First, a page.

Fiona Halton, the founder and CEO of Pilotlight, told Spear’s that the 820 people who have become Pilotlighters did so ‘because they want to give back but also because they want to learn’
There are no surprises in a new survey about why and how donors give to charity, but it does provide the moment to look at the charity behind the survey and its surprising growth.
Pilotlight, ten years old in 2013, connects senior business leaders with small charities so the former can help the latter to run more professionally and sustainably and so the latter can show the former a life beyond quarterly statements.
Fiona Halton, the founder and CEO of Pilotlight, told Spear’s that the 820 people who have become Pilotlighters did so ‘because they want to give back but also because they want to learn’. In experiencing a charity’s trials and tribulations, they can take back skills and lessons to their own lives and careers.
Colin Temple, the founder of shoe retailer Schuh, which was sold in June 2011 for £125 million, is on his third project with Pilotlight. ‘On a personal level [after the sale], I felt as if I had to give a little back – not just throw a few coppers in but to lever the career’s experience I’ve had in thirty-plus years in retail.’
Pictured left: Baillieston Community Care helps people in the communities of east Glasgow maintain their independence
One of Temple’s projects was with the Dunfermline Advocacy Initiative. He and other Pilotlighters with skills across a range of sectors went to help a charity which provides advocates for those moving out of a state home or with special needs – those without a family or responsible friend to speak up for them in claiming the correct benefits or sorting out problem neighbours.
There was ‘a whole cacophony of issues’ from managing the charity day-to-day to how the board worked. DAI needed ‘somebody that can see the wood for the trees’ and Temple and co could do just that, recommending, for example, ‘a bit of sobriety’ in a sector which often has quite emotional employer-employee relationships.
Equally, he took from working at DAI that ‘it’s nice for the private sector to see that it’s not all about “If you give me x, I’ll give you y.” It’s about having a commitment.’
‘WHAT COMES ACROSS,’ says Halton, ‘is a great hunger not just to learn more about the sector but to know about how charities and social enterprises work,’ part of which is taught in seminars and education sessions. Pilotlighters don’t start with baseline ignorance, however: executives need to understand how – if – a charity works before they’ll get involved.
The same thing is true with their charitable donations – ‘They’re givers when they understand what they’re giving to’ – which reinforces charities’ needs to explain their work and measure and demonstrate their results.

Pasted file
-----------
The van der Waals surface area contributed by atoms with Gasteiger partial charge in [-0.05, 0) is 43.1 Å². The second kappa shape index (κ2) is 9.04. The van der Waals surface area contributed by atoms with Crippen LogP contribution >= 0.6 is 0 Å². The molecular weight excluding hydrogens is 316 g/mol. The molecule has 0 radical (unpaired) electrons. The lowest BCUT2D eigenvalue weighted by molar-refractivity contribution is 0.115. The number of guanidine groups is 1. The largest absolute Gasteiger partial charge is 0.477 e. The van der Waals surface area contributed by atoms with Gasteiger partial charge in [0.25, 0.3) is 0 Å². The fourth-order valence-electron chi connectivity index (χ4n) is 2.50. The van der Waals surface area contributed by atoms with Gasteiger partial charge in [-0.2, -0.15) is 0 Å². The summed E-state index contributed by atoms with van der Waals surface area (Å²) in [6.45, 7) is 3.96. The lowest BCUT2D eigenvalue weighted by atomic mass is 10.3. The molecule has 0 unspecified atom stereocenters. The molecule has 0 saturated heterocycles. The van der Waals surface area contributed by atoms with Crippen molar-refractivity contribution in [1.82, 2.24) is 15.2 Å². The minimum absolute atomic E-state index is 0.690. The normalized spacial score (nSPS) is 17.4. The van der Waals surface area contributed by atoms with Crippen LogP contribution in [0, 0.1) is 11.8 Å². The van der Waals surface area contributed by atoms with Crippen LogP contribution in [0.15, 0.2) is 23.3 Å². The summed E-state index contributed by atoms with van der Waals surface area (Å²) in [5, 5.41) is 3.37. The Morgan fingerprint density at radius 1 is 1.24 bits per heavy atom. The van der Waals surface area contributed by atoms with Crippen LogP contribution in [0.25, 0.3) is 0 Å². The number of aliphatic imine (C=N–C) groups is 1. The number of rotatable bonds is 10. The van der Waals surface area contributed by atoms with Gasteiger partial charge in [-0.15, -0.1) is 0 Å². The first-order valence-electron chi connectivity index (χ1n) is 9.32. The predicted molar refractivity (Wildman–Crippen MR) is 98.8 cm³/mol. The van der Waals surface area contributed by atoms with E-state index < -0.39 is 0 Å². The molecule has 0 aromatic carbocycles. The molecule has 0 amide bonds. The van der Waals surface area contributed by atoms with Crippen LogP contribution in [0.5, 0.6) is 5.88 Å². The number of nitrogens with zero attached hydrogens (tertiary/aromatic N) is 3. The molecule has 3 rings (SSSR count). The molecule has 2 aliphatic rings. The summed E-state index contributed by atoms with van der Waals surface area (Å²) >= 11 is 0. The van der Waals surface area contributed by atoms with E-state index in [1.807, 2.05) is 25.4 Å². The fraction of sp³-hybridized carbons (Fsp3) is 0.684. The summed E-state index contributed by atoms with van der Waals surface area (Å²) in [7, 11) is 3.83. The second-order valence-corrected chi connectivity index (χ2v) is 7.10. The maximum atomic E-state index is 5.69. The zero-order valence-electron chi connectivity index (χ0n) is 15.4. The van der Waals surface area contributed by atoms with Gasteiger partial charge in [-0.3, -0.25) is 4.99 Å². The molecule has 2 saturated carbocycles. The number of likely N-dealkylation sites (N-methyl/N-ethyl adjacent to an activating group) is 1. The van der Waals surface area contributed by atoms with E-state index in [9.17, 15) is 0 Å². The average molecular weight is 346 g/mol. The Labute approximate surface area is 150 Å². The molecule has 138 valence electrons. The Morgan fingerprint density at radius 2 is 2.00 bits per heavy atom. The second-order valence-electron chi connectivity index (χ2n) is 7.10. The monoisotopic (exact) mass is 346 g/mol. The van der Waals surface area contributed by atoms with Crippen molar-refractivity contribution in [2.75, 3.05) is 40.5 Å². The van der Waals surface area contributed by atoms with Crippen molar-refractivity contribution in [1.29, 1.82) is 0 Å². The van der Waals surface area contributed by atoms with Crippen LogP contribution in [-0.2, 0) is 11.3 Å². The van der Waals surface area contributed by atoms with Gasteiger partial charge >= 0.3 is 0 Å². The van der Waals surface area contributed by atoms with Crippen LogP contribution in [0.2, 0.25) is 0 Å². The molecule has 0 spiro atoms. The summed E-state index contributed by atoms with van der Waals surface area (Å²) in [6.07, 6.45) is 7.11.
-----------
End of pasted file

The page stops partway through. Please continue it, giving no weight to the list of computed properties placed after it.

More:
Pictured left: The Albert Kennedy Trust supports young people, homeless or living in a hostile environment because of their sexuality
Results are increasingly measured as a return-on-investment, especially for social enterprises: they have to show that money received has actual benefits. The Pilotlighters’ business experience militates towards this, even if not every charity can be measured in the same way.
One case study produced by Pilotlight shows how New Choices for Youth, which works with young people in East London, benefited from Pilotlight’s help:
‘In 2010 the charity’s chief executive, Marcia Samuels, faced a potential disaster. “We lost our local government contracts and turnover fell from £1.2m to £500,000 overnight – we weren’t sure what we were about any more – we’d lost our funding but we’d also lost our focus.”
‘NYC graduated from the Pilotlight process in April 2012. With the help of the Pilotlight business mentors, Marcia was able to start dealing with the funding problems. “The Pilotlighters have walked me through a very challenging journey: I now know how much each of our services costs; we have a full-cost recovery model in place; a business plan in the pipeline; and we are more streamlined and professional.
‘”There is no way I could have done this without them – there are so many day-to-day demands but the process let me step away. It’s like therapy for your organisation.”’
Pictured left: Simon Hall from Access Sport leaps over the charity’s team of Pilotlighters
The study talked to the beneficiaries too. One – Hannah- said: ‘I always wanted to work with children but falling pregnant changed it all. I was 16, had no confidence and couldn’t really cope. Eventually, my mum persuaded me to go on a course for teenage parents at NCY.
‘It’s been fantastic. I met others in the same position and we gave each other the support we needed and learnt to care for our babies. I’m now a volunteer here and my daughter is in the crèche. It’s a good feeling to pass on my experience to others.’
THE SURVEY SHOWED that ‘over 70 per cent of philanthropists and City executives said they were motivated to give because of a personal connection to a cause, while nearly 60 per cent said information on a charity’s impact was important.’
More interestingly, 40 per cent of Pilotlight volunteers subsequently gave more money to charity and 22 per cent gave more time to volunteering.
As important as the results, Fiona Halton said, was the response rate, at 60 per cent, which reflects the deep and continuing relationship executives have with Pilotlight – ‘the community’, Halton called it.
Pictured top: 6VT is a popular youth club, offering everything from fitness classes to cookery as well as family support services
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